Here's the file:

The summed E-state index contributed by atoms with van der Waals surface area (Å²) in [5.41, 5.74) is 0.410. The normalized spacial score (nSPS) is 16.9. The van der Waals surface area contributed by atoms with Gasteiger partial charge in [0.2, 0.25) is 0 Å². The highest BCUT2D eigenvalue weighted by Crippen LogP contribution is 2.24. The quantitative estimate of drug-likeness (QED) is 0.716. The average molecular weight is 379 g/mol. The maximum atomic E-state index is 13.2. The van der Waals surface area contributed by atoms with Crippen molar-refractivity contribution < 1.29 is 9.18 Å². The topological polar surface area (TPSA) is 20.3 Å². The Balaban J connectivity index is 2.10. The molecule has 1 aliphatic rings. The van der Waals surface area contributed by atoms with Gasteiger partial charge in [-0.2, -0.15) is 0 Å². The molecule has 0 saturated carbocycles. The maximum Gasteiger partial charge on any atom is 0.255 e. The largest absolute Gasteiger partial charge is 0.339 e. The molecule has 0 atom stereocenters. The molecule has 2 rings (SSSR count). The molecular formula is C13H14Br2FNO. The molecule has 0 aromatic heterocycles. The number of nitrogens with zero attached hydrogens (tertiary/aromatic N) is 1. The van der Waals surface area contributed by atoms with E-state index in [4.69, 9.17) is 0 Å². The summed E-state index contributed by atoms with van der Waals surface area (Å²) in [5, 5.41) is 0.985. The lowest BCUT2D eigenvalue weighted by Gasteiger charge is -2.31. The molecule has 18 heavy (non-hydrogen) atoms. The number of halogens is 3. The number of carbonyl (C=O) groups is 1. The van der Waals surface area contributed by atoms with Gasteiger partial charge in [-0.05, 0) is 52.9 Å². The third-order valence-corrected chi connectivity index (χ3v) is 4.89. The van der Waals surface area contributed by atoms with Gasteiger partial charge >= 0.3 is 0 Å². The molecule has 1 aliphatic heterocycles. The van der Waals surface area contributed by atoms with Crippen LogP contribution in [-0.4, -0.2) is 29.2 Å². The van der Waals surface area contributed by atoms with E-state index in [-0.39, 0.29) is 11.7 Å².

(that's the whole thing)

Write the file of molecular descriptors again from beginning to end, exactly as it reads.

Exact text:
The summed E-state index contributed by atoms with van der Waals surface area (Å²) in [5.41, 5.74) is 0.410. The normalized spacial score (nSPS) is 16.9. The van der Waals surface area contributed by atoms with Gasteiger partial charge in [0.2, 0.25) is 0 Å². The highest BCUT2D eigenvalue weighted by Crippen LogP contribution is 2.24. The quantitative estimate of drug-likeness (QED) is 0.716. The average molecular weight is 379 g/mol. The maximum atomic E-state index is 13.2. The van der Waals surface area contributed by atoms with Crippen molar-refractivity contribution < 1.29 is 9.18 Å². The topological polar surface area (TPSA) is 20.3 Å². The Balaban J connectivity index is 2.10. The molecule has 1 aliphatic rings. The van der Waals surface area contributed by atoms with Gasteiger partial charge in [-0.2, -0.15) is 0 Å². The molecule has 0 saturated carbocycles. The maximum Gasteiger partial charge on any atom is 0.255 e. The largest absolute Gasteiger partial charge is 0.339 e. The molecule has 0 atom stereocenters. The molecule has 2 rings (SSSR count). The molecular formula is C13H14Br2FNO. The molecule has 0 aromatic heterocycles. The number of nitrogens with zero attached hydrogens (tertiary/aromatic N) is 1. The van der Waals surface area contributed by atoms with E-state index in [4.69, 9.17) is 0 Å². The summed E-state index contributed by atoms with van der Waals surface area (Å²) in [5, 5.41) is 0.985. The lowest BCUT2D eigenvalue weighted by Gasteiger charge is -2.31. The molecule has 18 heavy (non-hydrogen) atoms. The number of halogens is 3. The number of carbonyl (C=O) groups is 1. The van der Waals surface area contributed by atoms with Gasteiger partial charge in [-0.05, 0) is 52.9 Å². The third-order valence-corrected chi connectivity index (χ3v) is 4.89. The van der Waals surface area contributed by atoms with Gasteiger partial charge >= 0.3 is 0 Å². The molecule has 1 aliphatic heterocycles. The van der Waals surface area contributed by atoms with Crippen LogP contribution in [-0.4, -0.2) is 29.2 Å². The van der Waals surface area contributed by atoms with E-state index in [-0.39, 0.29) is 11.7 Å².